Extending Wi-Fi Reach: ARRIS SBX-AC1200P (G.hn) vs. Netgear Orbi (Mesh Wi-Fi)

In the previous section, we looked at the performance of a G.hn device compared to one of the recent HomePlug AV2 products. Both products aimed at extending a wired network. Moving on to products that aim to improve Wi-Fi reach specifically, we again take a look at another G.hn device. For comparison of the performance of a wired power line backhaul against wireless backhaul, we go for a mesh Wi-Fi system with two nodes.

With respect to the PLC segment, the SBX-AC1200P is similar to the SBX-1000P that we saw in the previous section. However, the slightly larger footprint enables the integration of a 2x2 802.11ac/b/g/n simultaneous dual-band chipset. This chipset is again Broadcom-based, similar to the SBR-AC1900P. However, the actual SoC is the BCM47189 which integrates a 2x2:2 802.11ac (5 GHz) radio along with the CPU (ARM Cortex A7) and switch. The 2.4 GHz radio duties are handled by the BCM43217 SoC. With a G.hn node at the router end, the power line can act as a backhaul for the access point present in the SBX-AC1200P. A bit of work at the firmware level in both nodes can ensure that consumers/devices see only one SSID that gains strength in the vicinity of the location of the SBX-AC1200P.

The mesh Wi-Fi system that we will be comparing against is the Netgear Orbi. As mentioned in the introduction, the Netgear Orbi router and satellite kit operates in a hub-and-spoke model. For our evaluation, we only use one router and one satellite. For most households, this configuration is more than enough to blanket the whole house with Wi-Fi coverage compared to the packs of three sold by other vendors.

The reason that the Orbi is able to get away with just one router and one satellite is due to the effectiveness of the backhaul. While most mesh Wi-Fi systems in the market use the same radio for both clients as well as backhaul (a drawback depicted in the first section), Orbi uses a dedicated backhaul radio. In addition, most mesh Wi-Fi systems are currently more concerned with the user experience and external aspects, rather than performance under load with multiple clients. While the Wi-Fi reach aspect is solved to some extent (in a manner similar to range extenders), the usage of a single 2x2 radio severely hampers performance when it is used for the backhaul too. That said, some mesh Wi-Fi systems like eero do have a second 5 GHz radio, but, that is also a 2x2 configuration. Orbi's dedicated backhaul is a 4x4 configuration, and that results in some downright impressive throughput numbers, as we shall see further down in this section.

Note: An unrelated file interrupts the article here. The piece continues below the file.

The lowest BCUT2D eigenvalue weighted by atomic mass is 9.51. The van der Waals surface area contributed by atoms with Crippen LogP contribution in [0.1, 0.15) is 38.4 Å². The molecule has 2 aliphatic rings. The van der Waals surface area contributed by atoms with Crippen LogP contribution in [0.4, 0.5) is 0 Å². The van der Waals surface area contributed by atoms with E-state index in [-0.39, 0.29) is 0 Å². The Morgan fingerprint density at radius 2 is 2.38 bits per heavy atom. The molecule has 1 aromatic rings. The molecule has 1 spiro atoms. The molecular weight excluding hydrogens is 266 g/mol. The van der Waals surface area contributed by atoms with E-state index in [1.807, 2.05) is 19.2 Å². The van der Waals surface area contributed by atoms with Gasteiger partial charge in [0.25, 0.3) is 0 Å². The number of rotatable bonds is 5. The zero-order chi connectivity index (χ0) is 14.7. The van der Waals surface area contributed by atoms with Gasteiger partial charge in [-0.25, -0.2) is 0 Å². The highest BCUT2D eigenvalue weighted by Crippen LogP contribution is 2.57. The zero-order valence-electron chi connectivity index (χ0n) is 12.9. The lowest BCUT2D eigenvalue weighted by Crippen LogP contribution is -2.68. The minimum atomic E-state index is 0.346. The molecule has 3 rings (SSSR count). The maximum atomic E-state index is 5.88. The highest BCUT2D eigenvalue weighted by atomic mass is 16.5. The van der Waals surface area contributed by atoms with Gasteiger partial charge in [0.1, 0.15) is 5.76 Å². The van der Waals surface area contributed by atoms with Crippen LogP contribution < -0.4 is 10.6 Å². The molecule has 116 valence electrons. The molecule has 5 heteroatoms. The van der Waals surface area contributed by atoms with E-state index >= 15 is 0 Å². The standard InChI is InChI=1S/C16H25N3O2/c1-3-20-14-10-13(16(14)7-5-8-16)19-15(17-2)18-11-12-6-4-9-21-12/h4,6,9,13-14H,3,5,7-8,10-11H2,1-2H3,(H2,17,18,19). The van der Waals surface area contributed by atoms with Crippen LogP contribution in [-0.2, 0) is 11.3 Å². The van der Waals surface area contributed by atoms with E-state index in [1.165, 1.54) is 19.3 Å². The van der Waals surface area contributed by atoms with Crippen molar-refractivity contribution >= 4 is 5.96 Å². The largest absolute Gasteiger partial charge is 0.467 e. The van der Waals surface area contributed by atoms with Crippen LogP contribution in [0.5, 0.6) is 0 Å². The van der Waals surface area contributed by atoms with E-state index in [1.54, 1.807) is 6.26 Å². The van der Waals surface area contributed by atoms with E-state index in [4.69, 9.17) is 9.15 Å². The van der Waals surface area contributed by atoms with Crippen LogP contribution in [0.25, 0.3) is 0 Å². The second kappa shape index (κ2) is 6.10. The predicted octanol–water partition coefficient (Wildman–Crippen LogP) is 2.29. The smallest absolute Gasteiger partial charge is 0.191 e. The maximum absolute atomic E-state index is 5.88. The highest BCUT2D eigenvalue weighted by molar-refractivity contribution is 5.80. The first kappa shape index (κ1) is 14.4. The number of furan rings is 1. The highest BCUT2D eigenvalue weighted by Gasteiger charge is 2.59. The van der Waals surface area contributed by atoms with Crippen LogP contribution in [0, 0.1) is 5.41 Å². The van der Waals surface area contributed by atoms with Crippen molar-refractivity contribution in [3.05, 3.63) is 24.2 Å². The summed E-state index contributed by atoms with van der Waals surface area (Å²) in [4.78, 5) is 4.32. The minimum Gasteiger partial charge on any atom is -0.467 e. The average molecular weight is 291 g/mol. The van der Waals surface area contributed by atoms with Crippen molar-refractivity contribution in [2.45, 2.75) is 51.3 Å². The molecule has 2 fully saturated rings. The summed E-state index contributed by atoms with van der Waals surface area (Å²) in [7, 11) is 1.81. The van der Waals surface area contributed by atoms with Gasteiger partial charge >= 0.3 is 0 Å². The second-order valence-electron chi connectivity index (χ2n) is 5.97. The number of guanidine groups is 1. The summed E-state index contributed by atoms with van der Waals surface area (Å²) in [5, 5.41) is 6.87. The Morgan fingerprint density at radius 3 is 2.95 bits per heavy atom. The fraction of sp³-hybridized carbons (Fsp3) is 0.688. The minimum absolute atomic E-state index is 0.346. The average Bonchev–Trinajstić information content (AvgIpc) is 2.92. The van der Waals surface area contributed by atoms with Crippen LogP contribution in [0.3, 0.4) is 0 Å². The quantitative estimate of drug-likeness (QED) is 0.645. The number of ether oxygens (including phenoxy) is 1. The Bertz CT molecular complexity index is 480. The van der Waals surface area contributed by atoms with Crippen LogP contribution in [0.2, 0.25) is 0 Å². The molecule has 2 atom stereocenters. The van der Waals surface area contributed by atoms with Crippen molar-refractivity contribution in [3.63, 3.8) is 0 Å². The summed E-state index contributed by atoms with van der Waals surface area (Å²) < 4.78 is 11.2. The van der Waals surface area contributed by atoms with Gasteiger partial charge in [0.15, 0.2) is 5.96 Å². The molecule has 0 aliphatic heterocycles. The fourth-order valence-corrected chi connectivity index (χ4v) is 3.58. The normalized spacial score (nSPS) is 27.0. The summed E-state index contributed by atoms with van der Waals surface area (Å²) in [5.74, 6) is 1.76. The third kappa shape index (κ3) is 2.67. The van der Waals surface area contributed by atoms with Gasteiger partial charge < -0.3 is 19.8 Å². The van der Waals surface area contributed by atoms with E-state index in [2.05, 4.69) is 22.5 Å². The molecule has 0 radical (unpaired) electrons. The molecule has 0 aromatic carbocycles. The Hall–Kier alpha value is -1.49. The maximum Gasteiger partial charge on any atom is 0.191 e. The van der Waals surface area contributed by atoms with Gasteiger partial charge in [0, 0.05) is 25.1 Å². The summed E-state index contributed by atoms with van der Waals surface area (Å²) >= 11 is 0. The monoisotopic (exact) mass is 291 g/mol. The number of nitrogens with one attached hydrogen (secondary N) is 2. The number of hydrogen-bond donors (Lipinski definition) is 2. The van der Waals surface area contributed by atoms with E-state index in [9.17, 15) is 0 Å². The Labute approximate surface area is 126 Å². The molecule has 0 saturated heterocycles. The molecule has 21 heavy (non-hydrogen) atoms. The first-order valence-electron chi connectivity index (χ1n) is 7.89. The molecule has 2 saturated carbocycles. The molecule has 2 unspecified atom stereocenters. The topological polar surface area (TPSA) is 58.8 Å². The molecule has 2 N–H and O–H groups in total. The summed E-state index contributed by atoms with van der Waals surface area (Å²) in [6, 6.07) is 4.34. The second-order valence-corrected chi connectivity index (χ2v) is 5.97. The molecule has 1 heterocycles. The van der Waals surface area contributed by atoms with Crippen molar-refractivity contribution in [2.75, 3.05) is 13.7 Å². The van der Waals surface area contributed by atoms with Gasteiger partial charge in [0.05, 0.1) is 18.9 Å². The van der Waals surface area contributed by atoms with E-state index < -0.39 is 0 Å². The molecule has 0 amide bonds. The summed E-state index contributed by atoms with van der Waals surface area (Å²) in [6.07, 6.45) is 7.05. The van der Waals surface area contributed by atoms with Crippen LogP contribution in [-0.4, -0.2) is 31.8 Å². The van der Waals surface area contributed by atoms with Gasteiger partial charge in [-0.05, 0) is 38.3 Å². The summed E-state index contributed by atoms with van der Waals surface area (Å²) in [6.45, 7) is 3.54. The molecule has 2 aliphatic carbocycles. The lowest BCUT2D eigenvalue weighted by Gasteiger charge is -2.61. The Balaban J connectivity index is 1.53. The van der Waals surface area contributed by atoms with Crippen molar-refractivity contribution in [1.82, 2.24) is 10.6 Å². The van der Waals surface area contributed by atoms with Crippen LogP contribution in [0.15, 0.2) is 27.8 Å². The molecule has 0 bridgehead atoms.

Netgear has adopted the Qulacomm Atheros IPQ4019 as the primary network processor SoC in the Orbi. This SoC supports Wi-Fi SON, and that handles a lot of the intelligence with respect to setup and ease of use. A detailed evaluation of the features of Wi-Fi SON is beyond the scope of this article, but, readers can easily recognize that most of the features offered by mesh Wi-Fi systems can trace their origin / concept to what is provided by Wi-Fi SON.

Our benchmarks involving these two kits help in comparing the performance of wired power line backhaul and Wi-Fi backhaul with a 4x4 802.11ac connection. The graphs below shows the TCP and UDP downlink and uplink speeds across the six different locations in our test setup.

The Wi-Fi backhaul turns out to be better than the wired G.hn backhaul in every tested scenario. Despite our UDP testing script not playing well with the Wi-Fi link. we find that the powerline backhaul is no match for the 4x4 802.11ac link between the Orbi router and satellite.

At all the tested nodes, the router and the satellite were able to maintain a successful link over the 5 GHz backhaul. Netgear indicated that in extreme cases, the router and satellite could also end up communicating over the 2.4 GHz band. However, we didn't encounter that case in our testing.

The worst case TCP throughput in the Orbi case was slightly more than 600 Mbps. Under impractical 'ideal' conditions (the router and satellite being placed in adjacent rooms and just separated by a drywall), the TCP throughput came out to be close to 800 Mbps. It can also be seen that the link rate doesn't degrade much between locations, since most of them are within the same radius. That is another advantage of the wireless link strategy being adopted by the Wi-Fi mesh vendors. Mileage is bound to vary based on a number of environmental factors such as sources of Wi-Fi interferences, placement of circuit breakers etc. Therefore, it is important to note that our comments on the performance are based on results from the testing done in a Wi-Fi-friendly building structure

PLC Performance: ARRIS SBX-1000P (G.hn) vs. D-Link DHP-P701AV (HomePlug AV2) Concluding Remarks


View All Comments

  • nedjinski - Wednesday, December 7, 2016 - link

    Is Google's recently announced Wi-Fi / OnHub too late to be included in this article? Or is a different type of system? Reply
  • nedjinski - Wednesday, December 7, 2016 - link